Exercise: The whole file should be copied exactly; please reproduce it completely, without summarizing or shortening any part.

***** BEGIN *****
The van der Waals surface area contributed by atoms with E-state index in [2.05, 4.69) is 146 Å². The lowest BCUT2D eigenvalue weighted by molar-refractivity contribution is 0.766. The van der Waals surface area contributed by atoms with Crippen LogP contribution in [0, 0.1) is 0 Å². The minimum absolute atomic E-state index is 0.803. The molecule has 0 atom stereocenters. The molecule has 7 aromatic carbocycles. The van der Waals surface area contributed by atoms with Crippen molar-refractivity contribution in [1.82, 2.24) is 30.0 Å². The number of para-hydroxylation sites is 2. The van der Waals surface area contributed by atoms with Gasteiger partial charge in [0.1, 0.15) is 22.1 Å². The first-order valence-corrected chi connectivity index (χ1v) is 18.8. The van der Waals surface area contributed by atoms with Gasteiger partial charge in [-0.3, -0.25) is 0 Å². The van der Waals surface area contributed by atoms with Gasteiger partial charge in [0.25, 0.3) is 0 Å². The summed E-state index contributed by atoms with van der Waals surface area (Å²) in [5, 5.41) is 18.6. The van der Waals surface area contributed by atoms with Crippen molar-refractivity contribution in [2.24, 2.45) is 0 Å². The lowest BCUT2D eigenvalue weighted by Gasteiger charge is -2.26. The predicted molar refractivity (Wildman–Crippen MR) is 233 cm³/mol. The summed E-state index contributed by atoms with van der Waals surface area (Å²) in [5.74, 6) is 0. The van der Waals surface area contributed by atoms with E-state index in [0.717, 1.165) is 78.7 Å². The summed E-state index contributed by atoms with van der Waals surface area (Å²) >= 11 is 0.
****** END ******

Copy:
The van der Waals surface area contributed by atoms with E-state index in [2.05, 4.69) is 146 Å². The lowest BCUT2D eigenvalue weighted by molar-refractivity contribution is 0.766. The van der Waals surface area contributed by atoms with Crippen LogP contribution in [0, 0.1) is 0 Å². The minimum absolute atomic E-state index is 0.803. The molecule has 0 atom stereocenters. The molecule has 7 aromatic carbocycles. The van der Waals surface area contributed by atoms with Crippen molar-refractivity contribution in [1.82, 2.24) is 30.0 Å². The number of para-hydroxylation sites is 2. The van der Waals surface area contributed by atoms with Gasteiger partial charge in [0.1, 0.15) is 22.1 Å². The first-order valence-corrected chi connectivity index (χ1v) is 18.8. The van der Waals surface area contributed by atoms with Gasteiger partial charge in [-0.3, -0.25) is 0 Å². The van der Waals surface area contributed by atoms with Gasteiger partial charge in [0.25, 0.3) is 0 Å². The summed E-state index contributed by atoms with van der Waals surface area (Å²) in [5, 5.41) is 18.6. The van der Waals surface area contributed by atoms with Crippen molar-refractivity contribution in [2.24, 2.45) is 0 Å². The lowest BCUT2D eigenvalue weighted by Gasteiger charge is -2.26. The predicted molar refractivity (Wildman–Crippen MR) is 233 cm³/mol. The summed E-state index contributed by atoms with van der Waals surface area (Å²) in [5.74, 6) is 0. The van der Waals surface area contributed by atoms with E-state index in [0.717, 1.165) is 78.7 Å². The summed E-state index contributed by atoms with van der Waals surface area (Å²) >= 11 is 0.